Seeing Lake Powell from any of its three major marinas is a worthwhile experience in and of itself. But to get the most from the lake, you really need to go inside its belly, so to speak. That will likely require your own boat or a rented one in the form of a ski boat, pontoon, wave runner, or houseboat. These can be arranged at the Wahweap or Antelope Point marinas on the Arizona southern side of the lake, or Bullfrog Marina on the northern Utah side. Lakeshore hotels are also available at Wahweap or Bullfrog, as well as campgrounds.

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PHOTO: Courtesy of Aramark
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Houseboat Heaven

Lake Powell didn’t invent houseboats, but it certainly popularized them. In fact, it’s the most popular houseboating lake in America. Over three million people visit the lake each year and stay an average of five days, which is the longest of any federal park. Given everything on tap here, it’s no wonder people want to stay as long as possible, and houseboats make that possibility a comfortable reality. They don’t come cheap, though.

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PHOTO: Courtesy of Aramark
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Extra Elbow Room

Despite its popularity, Lake Powell can be surprisingly uncrowded, even in peak summer season. There are two reasons for this: its massive size and its near-100 side canyons. While major channels and beaches are often crowded, delightful isolation can often be found in the next canyon over. Yet another reason that makes Lake Powell so appealing.

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PHOTO: Courtesy of Aramark
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Glass Water

Like the extra elbow room, Lake Powell often has glassy smooth water well into the afternoon. This makes it ideal for skiing and swimming all day long. Again, the major channels can get choppy due to either wind or a surplus of boats. But it’s not uncommon to find untouched water in one of the many side canyons. You’ll never know unless you try.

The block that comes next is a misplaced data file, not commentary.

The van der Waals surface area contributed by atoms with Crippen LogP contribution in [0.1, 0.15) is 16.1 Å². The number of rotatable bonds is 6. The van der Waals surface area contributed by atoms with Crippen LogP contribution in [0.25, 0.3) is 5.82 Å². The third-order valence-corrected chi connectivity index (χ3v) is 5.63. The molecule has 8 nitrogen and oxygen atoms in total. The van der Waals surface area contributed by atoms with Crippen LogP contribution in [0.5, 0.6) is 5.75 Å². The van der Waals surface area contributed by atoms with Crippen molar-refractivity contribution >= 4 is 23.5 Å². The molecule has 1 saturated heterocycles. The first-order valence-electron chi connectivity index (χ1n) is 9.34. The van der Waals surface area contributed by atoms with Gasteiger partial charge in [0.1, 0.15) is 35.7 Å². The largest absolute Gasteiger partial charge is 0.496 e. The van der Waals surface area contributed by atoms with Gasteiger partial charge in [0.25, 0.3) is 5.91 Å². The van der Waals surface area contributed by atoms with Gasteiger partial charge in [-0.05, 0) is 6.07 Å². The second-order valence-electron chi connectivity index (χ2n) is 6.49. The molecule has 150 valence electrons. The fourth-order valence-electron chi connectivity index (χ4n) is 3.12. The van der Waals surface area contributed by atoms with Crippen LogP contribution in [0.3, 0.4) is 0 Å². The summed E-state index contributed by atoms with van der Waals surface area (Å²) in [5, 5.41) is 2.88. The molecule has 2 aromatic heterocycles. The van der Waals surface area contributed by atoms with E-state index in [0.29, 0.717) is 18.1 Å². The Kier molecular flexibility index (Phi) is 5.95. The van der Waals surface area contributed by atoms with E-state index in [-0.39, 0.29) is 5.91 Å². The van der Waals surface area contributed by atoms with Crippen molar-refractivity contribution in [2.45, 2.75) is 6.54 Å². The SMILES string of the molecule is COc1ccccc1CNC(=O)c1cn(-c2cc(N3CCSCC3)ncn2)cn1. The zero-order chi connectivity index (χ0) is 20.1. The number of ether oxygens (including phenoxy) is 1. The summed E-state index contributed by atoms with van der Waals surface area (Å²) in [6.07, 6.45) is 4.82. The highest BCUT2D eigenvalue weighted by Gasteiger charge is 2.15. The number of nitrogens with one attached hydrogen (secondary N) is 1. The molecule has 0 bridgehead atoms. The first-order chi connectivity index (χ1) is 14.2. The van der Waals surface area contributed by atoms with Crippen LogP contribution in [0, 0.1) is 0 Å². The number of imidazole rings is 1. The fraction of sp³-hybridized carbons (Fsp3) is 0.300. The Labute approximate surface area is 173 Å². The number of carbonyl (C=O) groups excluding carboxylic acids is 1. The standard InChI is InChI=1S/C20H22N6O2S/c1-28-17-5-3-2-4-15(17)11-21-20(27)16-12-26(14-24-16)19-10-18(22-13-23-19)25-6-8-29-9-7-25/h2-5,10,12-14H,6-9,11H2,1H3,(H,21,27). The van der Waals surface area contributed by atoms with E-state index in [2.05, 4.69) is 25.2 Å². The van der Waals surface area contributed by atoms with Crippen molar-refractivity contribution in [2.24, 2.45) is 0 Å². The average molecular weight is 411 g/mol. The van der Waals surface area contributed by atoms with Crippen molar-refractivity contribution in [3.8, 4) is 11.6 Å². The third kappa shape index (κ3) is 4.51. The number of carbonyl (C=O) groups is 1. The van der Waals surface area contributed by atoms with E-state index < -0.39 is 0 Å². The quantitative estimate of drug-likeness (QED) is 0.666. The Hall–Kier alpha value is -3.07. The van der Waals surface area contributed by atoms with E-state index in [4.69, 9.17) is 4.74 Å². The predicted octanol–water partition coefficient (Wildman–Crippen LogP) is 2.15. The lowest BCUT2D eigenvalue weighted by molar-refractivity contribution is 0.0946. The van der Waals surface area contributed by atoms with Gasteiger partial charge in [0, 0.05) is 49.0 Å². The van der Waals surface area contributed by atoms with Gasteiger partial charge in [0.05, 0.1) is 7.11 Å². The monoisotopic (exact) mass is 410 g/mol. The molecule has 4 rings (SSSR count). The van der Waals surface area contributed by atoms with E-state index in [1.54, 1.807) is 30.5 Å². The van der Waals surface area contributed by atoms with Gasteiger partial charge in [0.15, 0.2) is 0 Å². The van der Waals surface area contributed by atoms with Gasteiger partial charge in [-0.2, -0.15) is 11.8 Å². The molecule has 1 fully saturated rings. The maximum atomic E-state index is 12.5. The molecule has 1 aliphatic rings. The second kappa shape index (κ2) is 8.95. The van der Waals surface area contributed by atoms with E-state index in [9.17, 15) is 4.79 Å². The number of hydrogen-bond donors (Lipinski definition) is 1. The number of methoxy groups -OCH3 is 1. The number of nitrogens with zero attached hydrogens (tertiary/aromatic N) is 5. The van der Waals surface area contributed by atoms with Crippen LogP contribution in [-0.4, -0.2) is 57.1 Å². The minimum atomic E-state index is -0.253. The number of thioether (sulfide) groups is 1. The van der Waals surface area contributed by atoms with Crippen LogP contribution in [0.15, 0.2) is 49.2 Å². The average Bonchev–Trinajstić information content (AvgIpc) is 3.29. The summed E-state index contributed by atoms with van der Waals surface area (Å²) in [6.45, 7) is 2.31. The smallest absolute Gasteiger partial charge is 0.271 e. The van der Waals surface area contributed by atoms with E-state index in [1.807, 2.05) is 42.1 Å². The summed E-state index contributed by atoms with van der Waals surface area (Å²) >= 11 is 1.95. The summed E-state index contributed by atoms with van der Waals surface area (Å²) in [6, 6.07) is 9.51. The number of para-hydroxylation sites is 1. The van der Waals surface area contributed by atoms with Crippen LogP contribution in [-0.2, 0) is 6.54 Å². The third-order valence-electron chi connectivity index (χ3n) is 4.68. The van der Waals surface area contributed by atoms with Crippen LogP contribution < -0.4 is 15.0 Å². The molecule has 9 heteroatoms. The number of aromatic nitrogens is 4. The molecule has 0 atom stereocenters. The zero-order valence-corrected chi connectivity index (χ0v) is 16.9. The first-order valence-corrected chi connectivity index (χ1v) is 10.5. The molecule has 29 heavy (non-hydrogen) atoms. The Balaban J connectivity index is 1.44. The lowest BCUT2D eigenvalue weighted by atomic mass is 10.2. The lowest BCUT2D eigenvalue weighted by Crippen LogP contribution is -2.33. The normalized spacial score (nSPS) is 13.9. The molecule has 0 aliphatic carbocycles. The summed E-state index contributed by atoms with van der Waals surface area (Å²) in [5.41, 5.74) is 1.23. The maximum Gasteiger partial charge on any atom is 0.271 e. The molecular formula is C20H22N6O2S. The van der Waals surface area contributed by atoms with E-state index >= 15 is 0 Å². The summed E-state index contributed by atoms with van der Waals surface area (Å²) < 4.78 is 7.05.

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PHOTO: Courtesy of Aramark
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Cliff Jumping

Be warned: Cliff jumping over 15 feet is forbidden at Lake Powell. It can also be dangerous, similar to a speeding car. This law is routinely broken, and many folks will insist that it’s exhilarating. But many people have died cliff jumping here. However, it can still be exhilarating jumping from under 15 feet, so make sure to do that. And when in doubt, don’t do it.

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PHOTO: Courtesy of Aramark
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Overnight Stars

As fun-loving as Lake Powell is by day, it gets even better by night. Whether camping at one of its many beaches or sleeping on top of a houseboat, both options will keep you well-lit under a star-filled sky. Known for its lack of light pollution, this is an excellent way to wind down after a full day of adventure.

INSIDER TIPLake Powell can be dangerously large. If boat hiking, be sure to pack extra fuel and manage your daylight wisely if you’re not camping and planning to return to the harbor before nightfall.